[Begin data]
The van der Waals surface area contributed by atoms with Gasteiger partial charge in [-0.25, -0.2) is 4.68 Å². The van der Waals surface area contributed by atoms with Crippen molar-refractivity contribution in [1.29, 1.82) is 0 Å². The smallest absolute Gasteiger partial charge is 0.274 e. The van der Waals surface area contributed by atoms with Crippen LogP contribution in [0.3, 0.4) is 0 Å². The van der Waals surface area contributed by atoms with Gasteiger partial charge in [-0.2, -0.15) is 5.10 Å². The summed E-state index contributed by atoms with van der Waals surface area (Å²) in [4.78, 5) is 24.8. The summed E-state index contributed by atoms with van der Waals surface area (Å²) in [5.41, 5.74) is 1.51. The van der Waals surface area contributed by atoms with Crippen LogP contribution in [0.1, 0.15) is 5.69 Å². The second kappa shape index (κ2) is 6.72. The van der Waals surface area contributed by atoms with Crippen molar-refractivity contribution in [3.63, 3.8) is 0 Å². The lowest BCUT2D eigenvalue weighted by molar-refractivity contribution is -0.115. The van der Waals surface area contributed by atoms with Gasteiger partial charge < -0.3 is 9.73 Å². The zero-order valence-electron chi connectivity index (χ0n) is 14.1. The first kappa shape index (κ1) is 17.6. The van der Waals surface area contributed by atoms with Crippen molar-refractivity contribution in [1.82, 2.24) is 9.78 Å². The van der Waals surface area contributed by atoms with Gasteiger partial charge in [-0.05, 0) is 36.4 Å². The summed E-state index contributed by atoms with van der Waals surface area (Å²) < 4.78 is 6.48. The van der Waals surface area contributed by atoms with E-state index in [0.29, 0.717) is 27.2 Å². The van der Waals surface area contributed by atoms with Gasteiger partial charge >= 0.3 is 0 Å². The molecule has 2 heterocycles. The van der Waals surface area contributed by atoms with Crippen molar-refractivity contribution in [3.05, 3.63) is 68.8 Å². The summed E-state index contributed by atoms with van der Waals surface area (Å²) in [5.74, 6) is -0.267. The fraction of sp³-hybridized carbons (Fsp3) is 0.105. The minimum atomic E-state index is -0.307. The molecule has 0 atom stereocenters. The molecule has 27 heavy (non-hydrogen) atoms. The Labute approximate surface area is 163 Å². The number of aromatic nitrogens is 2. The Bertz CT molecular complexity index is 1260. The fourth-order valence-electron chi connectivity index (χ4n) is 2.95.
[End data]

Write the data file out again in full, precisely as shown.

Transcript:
The van der Waals surface area contributed by atoms with Gasteiger partial charge in [-0.25, -0.2) is 4.68 Å². The van der Waals surface area contributed by atoms with Crippen molar-refractivity contribution in [1.29, 1.82) is 0 Å². The smallest absolute Gasteiger partial charge is 0.274 e. The van der Waals surface area contributed by atoms with Crippen LogP contribution in [0.3, 0.4) is 0 Å². The van der Waals surface area contributed by atoms with Gasteiger partial charge in [-0.2, -0.15) is 5.10 Å². The summed E-state index contributed by atoms with van der Waals surface area (Å²) in [4.78, 5) is 24.8. The summed E-state index contributed by atoms with van der Waals surface area (Å²) in [5.41, 5.74) is 1.51. The van der Waals surface area contributed by atoms with Crippen LogP contribution in [0.1, 0.15) is 5.69 Å². The second kappa shape index (κ2) is 6.72. The van der Waals surface area contributed by atoms with Crippen molar-refractivity contribution in [3.63, 3.8) is 0 Å². The lowest BCUT2D eigenvalue weighted by molar-refractivity contribution is -0.115. The van der Waals surface area contributed by atoms with Gasteiger partial charge < -0.3 is 9.73 Å². The zero-order valence-electron chi connectivity index (χ0n) is 14.1. The first kappa shape index (κ1) is 17.6. The van der Waals surface area contributed by atoms with Crippen molar-refractivity contribution in [1.82, 2.24) is 9.78 Å². The van der Waals surface area contributed by atoms with Gasteiger partial charge in [-0.05, 0) is 36.4 Å². The summed E-state index contributed by atoms with van der Waals surface area (Å²) < 4.78 is 6.48. The van der Waals surface area contributed by atoms with E-state index in [0.29, 0.717) is 27.2 Å². The van der Waals surface area contributed by atoms with Gasteiger partial charge >= 0.3 is 0 Å². The molecule has 2 heterocycles. The van der Waals surface area contributed by atoms with Crippen molar-refractivity contribution in [3.05, 3.63) is 68.8 Å². The summed E-state index contributed by atoms with van der Waals surface area (Å²) in [5.74, 6) is -0.267. The fraction of sp³-hybridized carbons (Fsp3) is 0.105. The minimum atomic E-state index is -0.307. The molecule has 0 atom stereocenters. The molecule has 27 heavy (non-hydrogen) atoms. The Labute approximate surface area is 163 Å². The number of aromatic nitrogens is 2. The Bertz CT molecular complexity index is 1260. The fourth-order valence-electron chi connectivity index (χ4n) is 2.95.